$
250,591

 
$
282,685

Provision for income taxes
$
113,771

 
$
116,654

 
$
109,446

 
$
98,673

 
$
112,303

Net income
$
168,784

 
$
178,043

 
$
181,857

 
$
151,918

 
$
170,382

Per share data:
 
 
 
 
 
 
 
 
Earnings per basic share
$
1.77

 
$
1.78

 
$
1.74

 
$
1.39

 
$
1.55

Earnings per diluted share
$
1.74

 
$
1.75

 
$
1.72

 
$
1.37

 
$
1.50

Cash dividends paid per share
$
1.00

 
$
0.96

 
$
0.65

 
$
2.24

 
$

 
December 31,
 
2015
 
2014
 
2013
 
2012
 
2011
 
(In thousands)
Consolidated statements of financial condition data:
 
 
 
 
 
 
 
 
Cash and cash equivalents
$
724,529

 
$
412,332

 
$
516,584

 
$
466,261

 
$
720,772

Total assets (1)
$
4,521,061

 
$
4,041,930

 
$
4,027,114

 
$
3,968,007

 
$
3,798,749

Total debt (1)
$
2,188,240

 
$
1,625,195

 
$
1,519,379

 
$
1,297,308

 
$
1,315,091

(1)
The Company early adopted Accounting Standards Update ("ASU") 2015-03, Interest—Imputation of Interest, which simplifies the presentation of debt issuance costs on the balance sheet by presenting debt issuance costs as a direct deduction from the carrying amount of the related debt liability. These debt issuance costs had previously been included as an asset in the consolidated statements of financial condition. The effect of the reclassification from assets to debt is shown for all years presented.

32



Item 7.  Management’s Discussion and Analysis of Financial Condition and Results of Operations
The following discussion of our financial condition and results of operations should be read in conjunction with our consolidated financial statements and the notes to those consolidated financial statements included in Item 8 of this Form 10-K. This discussion contains forward-looking statements that involve significant risks and uncertainties. As a result of many factors, such as those set forth under “Risk Factors” and elsewhere in this Form 10-K, our actual results may differ materially from those anticipated in these forward-looking statements. Please also refer to the section under heading "Special Note Regarding Forward-Looking Statements."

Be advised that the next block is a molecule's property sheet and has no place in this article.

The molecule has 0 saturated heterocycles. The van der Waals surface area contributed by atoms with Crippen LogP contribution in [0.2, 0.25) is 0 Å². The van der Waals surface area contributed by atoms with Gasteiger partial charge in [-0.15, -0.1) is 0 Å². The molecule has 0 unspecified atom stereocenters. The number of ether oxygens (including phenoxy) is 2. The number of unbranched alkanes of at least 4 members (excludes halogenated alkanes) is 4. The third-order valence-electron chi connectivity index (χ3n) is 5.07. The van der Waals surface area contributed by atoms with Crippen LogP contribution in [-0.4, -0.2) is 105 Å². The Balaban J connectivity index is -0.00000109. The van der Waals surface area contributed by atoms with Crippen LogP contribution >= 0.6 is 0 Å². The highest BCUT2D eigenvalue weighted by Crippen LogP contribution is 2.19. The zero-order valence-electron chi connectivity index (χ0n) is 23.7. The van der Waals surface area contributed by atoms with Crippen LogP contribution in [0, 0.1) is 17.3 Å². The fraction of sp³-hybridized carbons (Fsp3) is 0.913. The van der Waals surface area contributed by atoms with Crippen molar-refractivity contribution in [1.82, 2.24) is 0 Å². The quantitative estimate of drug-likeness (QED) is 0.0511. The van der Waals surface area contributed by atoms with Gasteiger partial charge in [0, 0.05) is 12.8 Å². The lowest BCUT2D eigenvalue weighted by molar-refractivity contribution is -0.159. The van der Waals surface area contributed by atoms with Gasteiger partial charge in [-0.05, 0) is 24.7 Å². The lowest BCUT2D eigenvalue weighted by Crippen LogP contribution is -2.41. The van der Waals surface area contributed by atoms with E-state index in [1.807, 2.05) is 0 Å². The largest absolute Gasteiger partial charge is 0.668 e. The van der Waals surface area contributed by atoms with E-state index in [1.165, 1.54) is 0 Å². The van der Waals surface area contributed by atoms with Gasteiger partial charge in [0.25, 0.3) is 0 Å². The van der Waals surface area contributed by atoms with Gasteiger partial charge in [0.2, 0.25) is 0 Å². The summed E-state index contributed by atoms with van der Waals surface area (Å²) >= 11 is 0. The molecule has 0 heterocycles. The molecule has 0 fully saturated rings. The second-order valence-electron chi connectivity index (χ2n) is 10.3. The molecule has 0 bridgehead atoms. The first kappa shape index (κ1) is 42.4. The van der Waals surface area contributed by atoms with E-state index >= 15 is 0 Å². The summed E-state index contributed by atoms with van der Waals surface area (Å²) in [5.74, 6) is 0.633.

Overview
We are a leader in the retail financial advice market, the nation's largest independent broker-dealer (based on total revenues, Financial Planning magazine June 1996-2015), a top custodian for registered investment advisors ("RIAs"), and a leading independent consultant to retirement plans. We provide an integrated platform of brokerage and investment advisory services to more than 14,000 independent financial advisors (our "advisors"), including financial advisors at more than 700 financial institutions across the country, enabling them to provide their retail investors (their "clients") with objective financial advice through a lower conflict model. We also support over 4,200 financial advisors who are affiliated and licensed with insurance companies with customized clearing, advisory platforms and technology solutions.
Through our advisors, we are one of the largest distributors of financial products and services in the United States, and we believe that we are one of the top five firms in terms of largest overall advisor base in the United States.